Climatic Effects of a Nuclear Conflict
The discovery of the present anthropogenic change in climate appeared to be one of the most important results of the scientific revolution that has taken place in the field of climatology in recent decades. Figure 11 (curve 1) gives the first published forecast of the mean air temperature changes at the end of the 20th and in the 21st century produced by carbon dioxide accumulated in the atmosphere as a result of carbon fuel combustion (Budyko 1972). In following years, forecasts of this kind were made by a number of scientists and at different scientific conferences, the results of all of them being much the same. To illustrate this, Figure 11 presents curves 2 and 3, which are based on the forecast proposed by the Soviet-American meeting of experts on the climatic effects of increasing carbon dioxide in the atmosphere (Climatic Effects of Increased Atmospheric Carbon Dioxide 1982). Comparison of curve 1 with curves 2 and 3 has shown that the conclusion as to a future large-scale warming, which might occur within the next decades, has in essence not changed, even though great progress has been achieved in the study of anthropogenic climatic change.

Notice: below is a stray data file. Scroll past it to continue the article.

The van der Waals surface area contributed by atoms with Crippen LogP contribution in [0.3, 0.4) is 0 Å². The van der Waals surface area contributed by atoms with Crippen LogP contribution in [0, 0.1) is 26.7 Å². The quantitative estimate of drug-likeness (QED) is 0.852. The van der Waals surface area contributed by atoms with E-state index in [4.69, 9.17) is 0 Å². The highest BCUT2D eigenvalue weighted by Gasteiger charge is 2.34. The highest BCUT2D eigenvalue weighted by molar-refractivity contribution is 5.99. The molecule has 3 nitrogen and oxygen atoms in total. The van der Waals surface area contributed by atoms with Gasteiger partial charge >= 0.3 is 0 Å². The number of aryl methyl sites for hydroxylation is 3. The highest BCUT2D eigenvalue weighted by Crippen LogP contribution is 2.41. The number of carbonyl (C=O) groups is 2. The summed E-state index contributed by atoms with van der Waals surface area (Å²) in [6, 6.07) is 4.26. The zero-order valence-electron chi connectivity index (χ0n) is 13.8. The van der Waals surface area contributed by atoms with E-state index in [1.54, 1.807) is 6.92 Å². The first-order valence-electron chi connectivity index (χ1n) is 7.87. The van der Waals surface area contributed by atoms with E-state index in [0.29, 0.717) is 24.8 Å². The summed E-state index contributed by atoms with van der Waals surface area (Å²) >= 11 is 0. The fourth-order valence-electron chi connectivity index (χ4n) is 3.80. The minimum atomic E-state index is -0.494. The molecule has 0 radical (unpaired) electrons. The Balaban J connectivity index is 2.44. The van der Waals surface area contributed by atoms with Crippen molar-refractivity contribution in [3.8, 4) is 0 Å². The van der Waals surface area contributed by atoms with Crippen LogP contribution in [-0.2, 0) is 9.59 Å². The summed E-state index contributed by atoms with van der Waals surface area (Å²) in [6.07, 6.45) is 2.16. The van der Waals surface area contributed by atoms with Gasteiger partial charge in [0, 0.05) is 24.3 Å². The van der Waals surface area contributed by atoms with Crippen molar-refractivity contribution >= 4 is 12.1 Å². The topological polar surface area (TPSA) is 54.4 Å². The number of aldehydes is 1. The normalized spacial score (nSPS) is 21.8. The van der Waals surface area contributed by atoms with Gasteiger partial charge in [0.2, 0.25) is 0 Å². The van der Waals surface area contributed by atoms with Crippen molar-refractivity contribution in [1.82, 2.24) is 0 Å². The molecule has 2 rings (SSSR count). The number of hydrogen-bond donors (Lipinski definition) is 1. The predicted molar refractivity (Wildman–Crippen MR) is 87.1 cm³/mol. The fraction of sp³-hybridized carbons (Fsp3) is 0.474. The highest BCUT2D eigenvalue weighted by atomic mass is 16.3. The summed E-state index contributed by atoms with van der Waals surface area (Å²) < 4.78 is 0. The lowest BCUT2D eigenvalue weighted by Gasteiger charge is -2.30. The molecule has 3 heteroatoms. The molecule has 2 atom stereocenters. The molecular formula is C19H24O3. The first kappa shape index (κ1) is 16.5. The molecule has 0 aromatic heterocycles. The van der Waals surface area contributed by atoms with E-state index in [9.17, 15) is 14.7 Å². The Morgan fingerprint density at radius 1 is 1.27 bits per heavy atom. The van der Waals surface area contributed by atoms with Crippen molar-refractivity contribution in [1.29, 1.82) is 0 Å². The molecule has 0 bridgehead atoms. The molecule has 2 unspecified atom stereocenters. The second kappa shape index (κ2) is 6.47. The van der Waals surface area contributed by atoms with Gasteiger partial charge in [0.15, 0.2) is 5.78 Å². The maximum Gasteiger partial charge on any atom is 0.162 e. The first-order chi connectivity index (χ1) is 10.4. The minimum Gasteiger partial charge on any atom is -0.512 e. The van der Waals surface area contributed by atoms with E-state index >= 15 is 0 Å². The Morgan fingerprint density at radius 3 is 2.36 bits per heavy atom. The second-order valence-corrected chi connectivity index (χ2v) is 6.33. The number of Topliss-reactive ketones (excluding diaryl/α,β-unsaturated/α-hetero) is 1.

KeywordsForest Fire Aerosol Particle Dust Storm Climatic Effect Nuclear Explosion
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